This is a translated article from a Thai article, (ป้อมปราการแห่งสนามเป้า (ธนาคารทหารไทย สาขาสนามเป้า)-The Fortress of Sanam Pao (Sanam Pao branch of Thai Military Bank (TMB)) by AriAround’s interview with Chachawal Pringpuangkeo, the great mind behind Design 103 International as he opened up to us that he took inspiration from the word ‘Ministry of Defense.’
Text & Photo By Napat Charitbutra / Translated by Your Neighbor Ari
The 80s Modern
I must admit that I was worried when I heard about a large mixed-use development project being built nearby; I was afraid that this old-fashioned, white building, like many other modern-era buildings in Bangkok, wouldn’t survive the wrecking ball.
My parents can recall that when they were teens, the construction site of this building was hidden from public view by a patchwork of tin sheets. The Thai Military Bank, Sanam Pao Branch was built in 1975. It was originally designed with a raw concrete finish, then later was later painted white. The building has been in use for 47 years. This was back in the days of the old Thai Military Bank logo before being rebranded to the TMB that we know today (which was recently merged with Thanachart Bank and is now called TTB).
Sanam Pao , 1 of the first 34 branches of TMB in Thailand
Back in 1975 when this building was built, the Thai Military Bank was handling a crisis of a lack of trust from the Thai people. At this time political turmoil in the cabinet allowed government bureaucrats to withdraw large amounts of money from the bank, and there was bad publicity from the infamous 14th October Student Massacre. This forced the Thai Military Bank to put more emphasis on the ordinary people rather than the ‘big money bags’ like before.
The young prefer Krungthep Bank, and the old prefer Siam Commercial Bank, and the working class have never even heard of Thai Military Bank
From the public relations of Thai Military Bank ltd. (1984)
All of this led to an enormous public image overhaul, of which the slogan “Thai Military Bank: bank for the people” was created. As the Bank’s revenue started to improve gradually, the bank expanded until it had 34 new branches nationwide in 1976. In 1975, the Sanam Pao branch opened for business and became one of the first 34 branches.
The Fortress of Sanam Pao
The concept sounds comical, but this is what Chachawal Pringpuangkeo. the founder of architectural firm Design 103 Ltd. (now Design 103 International), had in mind when he opened up to AriAround.
Sanam Pao is where the military base is located and this is a military bank. The keyword I came up with was the Ministry of Defense. The word ‘Defense’ was there so it had to be a fortress
Around 50 years ago, in 1973, Chachawal Pringpuangkeo, a young blood architect who worked with foreign architectural firms like Louis Berger, was introduced by Colonel Kris Sivara, the commander in chief of the army and the chairman of Thai Military Bank to Sukhum Nawapan, the bank manager. “I told him about your concept and he liked it right away”.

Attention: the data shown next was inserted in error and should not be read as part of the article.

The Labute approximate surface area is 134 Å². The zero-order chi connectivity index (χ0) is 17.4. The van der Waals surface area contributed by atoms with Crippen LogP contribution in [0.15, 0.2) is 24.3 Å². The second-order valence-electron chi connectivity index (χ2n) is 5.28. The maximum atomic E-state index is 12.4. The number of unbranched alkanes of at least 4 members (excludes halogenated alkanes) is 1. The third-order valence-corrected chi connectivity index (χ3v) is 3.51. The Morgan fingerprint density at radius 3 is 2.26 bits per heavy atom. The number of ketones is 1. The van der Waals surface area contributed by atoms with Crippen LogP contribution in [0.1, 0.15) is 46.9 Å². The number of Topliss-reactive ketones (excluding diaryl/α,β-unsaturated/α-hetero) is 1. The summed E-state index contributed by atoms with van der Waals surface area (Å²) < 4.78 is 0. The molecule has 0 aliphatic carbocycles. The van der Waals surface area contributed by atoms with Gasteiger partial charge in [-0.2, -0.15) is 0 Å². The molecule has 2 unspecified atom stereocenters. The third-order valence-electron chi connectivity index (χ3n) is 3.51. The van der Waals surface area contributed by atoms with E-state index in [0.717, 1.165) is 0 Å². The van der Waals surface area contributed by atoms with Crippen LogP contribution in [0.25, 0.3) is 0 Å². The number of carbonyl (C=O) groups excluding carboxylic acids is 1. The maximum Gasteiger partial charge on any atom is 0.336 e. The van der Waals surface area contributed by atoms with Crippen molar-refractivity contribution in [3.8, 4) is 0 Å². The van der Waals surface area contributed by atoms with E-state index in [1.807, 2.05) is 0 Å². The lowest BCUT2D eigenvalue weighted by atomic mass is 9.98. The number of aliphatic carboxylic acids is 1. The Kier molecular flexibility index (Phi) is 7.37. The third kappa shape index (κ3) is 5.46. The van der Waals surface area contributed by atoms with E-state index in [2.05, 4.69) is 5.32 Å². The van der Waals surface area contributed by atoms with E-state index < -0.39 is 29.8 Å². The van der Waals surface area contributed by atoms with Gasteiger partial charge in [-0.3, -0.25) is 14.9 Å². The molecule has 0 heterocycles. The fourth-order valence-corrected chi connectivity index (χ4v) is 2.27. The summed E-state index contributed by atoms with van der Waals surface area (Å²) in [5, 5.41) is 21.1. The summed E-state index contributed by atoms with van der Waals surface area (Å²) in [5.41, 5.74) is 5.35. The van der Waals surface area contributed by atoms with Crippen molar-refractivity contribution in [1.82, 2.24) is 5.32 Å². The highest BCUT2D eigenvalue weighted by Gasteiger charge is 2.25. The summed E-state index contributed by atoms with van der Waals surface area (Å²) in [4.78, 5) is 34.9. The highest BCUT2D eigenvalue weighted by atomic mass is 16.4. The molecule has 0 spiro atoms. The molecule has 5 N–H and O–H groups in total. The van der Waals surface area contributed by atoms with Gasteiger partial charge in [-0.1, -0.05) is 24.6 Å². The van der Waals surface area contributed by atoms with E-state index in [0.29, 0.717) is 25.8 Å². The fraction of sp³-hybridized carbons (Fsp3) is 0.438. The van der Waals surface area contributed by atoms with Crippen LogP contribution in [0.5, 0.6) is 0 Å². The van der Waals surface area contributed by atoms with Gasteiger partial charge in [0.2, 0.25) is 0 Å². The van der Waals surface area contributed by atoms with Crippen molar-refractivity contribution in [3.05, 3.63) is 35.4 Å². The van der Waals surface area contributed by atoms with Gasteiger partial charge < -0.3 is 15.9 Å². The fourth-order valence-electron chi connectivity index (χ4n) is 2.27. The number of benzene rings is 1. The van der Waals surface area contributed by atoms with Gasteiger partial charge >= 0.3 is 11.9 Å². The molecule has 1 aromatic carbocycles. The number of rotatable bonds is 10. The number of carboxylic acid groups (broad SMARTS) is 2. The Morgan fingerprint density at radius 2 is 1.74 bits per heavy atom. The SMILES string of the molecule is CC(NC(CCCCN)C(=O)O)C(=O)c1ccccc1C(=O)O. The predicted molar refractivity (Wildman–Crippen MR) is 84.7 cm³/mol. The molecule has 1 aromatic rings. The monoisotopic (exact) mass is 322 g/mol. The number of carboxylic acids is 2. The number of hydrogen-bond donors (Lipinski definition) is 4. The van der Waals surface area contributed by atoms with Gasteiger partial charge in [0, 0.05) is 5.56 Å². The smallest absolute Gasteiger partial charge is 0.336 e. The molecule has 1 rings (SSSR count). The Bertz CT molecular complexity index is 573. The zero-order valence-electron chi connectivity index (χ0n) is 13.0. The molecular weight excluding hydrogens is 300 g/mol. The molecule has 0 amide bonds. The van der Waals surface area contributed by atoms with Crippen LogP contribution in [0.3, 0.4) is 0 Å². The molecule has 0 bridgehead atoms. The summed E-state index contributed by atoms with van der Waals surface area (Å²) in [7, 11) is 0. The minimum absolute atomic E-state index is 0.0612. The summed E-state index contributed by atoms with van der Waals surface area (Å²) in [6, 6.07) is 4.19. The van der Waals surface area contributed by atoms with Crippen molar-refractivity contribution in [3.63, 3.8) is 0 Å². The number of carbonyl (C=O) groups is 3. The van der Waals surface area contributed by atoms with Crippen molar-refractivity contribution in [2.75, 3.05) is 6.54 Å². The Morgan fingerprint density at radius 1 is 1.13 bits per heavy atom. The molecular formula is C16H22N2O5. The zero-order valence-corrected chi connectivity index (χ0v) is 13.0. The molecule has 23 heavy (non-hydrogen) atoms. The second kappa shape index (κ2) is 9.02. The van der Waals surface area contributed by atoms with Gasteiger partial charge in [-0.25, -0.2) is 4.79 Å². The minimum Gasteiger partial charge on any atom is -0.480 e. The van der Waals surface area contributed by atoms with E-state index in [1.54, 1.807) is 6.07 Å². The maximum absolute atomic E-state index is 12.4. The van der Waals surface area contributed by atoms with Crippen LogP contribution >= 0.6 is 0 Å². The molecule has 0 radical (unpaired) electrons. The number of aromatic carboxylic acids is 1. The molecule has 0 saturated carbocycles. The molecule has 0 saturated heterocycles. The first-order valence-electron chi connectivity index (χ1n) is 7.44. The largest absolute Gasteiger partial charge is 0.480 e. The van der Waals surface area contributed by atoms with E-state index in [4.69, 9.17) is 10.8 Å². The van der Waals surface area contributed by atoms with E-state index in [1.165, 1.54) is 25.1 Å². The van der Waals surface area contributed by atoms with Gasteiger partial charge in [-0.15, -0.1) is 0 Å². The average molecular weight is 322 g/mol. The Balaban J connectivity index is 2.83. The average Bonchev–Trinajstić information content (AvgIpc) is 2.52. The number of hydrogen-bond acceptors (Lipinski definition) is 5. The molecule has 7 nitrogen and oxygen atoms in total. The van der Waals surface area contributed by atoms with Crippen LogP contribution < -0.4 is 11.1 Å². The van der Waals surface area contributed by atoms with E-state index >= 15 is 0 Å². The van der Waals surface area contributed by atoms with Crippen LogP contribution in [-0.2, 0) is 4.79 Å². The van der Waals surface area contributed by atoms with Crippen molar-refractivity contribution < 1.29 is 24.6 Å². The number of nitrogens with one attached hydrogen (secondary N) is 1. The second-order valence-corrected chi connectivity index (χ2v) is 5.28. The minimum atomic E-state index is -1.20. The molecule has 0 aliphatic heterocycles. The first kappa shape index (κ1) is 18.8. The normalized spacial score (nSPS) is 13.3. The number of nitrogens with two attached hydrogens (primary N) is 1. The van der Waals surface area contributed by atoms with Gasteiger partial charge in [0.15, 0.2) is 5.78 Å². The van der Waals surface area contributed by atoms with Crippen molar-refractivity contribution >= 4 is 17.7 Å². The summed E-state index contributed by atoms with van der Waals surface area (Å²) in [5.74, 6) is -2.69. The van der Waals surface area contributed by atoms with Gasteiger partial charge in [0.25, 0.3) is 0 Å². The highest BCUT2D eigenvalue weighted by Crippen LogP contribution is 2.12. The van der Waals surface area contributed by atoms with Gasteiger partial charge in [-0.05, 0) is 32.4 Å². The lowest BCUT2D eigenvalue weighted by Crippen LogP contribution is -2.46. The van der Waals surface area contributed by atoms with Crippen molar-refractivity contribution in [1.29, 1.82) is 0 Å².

Design 103 Ltd. designed more than one branch of TMB but no other branch looks like the one in Sanam Pao. “The key word Defense is solid. You can see the idea in there”. Pringpuangkeo said.
That explains the fortification-like appearance of this stand-alone bank building. He told AriAround that on the site back in 1974, there was nothing. “Nothing but rice fields, it was way out of town around here”. If you take a look at the windows, they are holed up deep inside the building like a bunker, the same idea goes to explain the flat roof.
The main requirement that the designer was given from the bank was safety. Put simply, no one should be able to break into the bank. “It’s quite straightforward. It’s much harder to break through a flat-roof than a traditional tile roof”. Pringpuangkeo continued to explain the rough surface finishing; it is made of wooden concrete mold. Once the wooden mold was removed, they’d give it some knocks with a hammer on the concrete surface to create a rough, fortification look.
Apart from the functional explanation, raw corrugated concrete was part of an architectural movement in this era. A senior architect told AriAround that about 40 years ago, the raw concrete surface was a very challenging task, but many architects were always up for the challenge.
This was influenced by architectural masters like Le Corbusier (1887-1965), Walter Gropius (1883-1969), and Paul Rudolph (1918-1997). “Back then, any emerging Thai architect freshly graduated abroad would love to test their skill in their hometown”. The senior architect shared with us further that smooth raw concrete surfaces were hard to achieve. It’s easy to end up with unpolished or stained-looking walls after the project is done. The smart resolution to avoid this is the corrugated surface. A good example of this is the Building of Chulalongkorn University Alumni Association Under the Patronage of His Majesty the King Chulalongkorn University Alumni Associations building designed by Jane Sakolthanarak (the architect behind the unique Building 5 of Prasarnmit Hospital)
(Sanam Pao branch) The Bank for the wealthy military families in Ari
Take a guess, who would open an account in TMB Sanam Pao Branch back in the day? If you have no idea, take a walk across the street to Soi Ratchakru and there you’ll see the answer.
As many of you may know, Ari is a neighborhood made up mostly of high-ranking military officers. The branch is located at the center of where the bank’s target group lives. It’s also next to The Royal Chivalry Army (Sanam Pao), the 1st infantry regiment base (where Prayuth lives) and most importantly, it was opposite Soi Ratchakru where Chatchai Choonhavan, former prime minister at that time lived.
The bank’s most important clients all lived just around the corner
All photos courtesy of AriAround please contact AriAround for permission to use the photos
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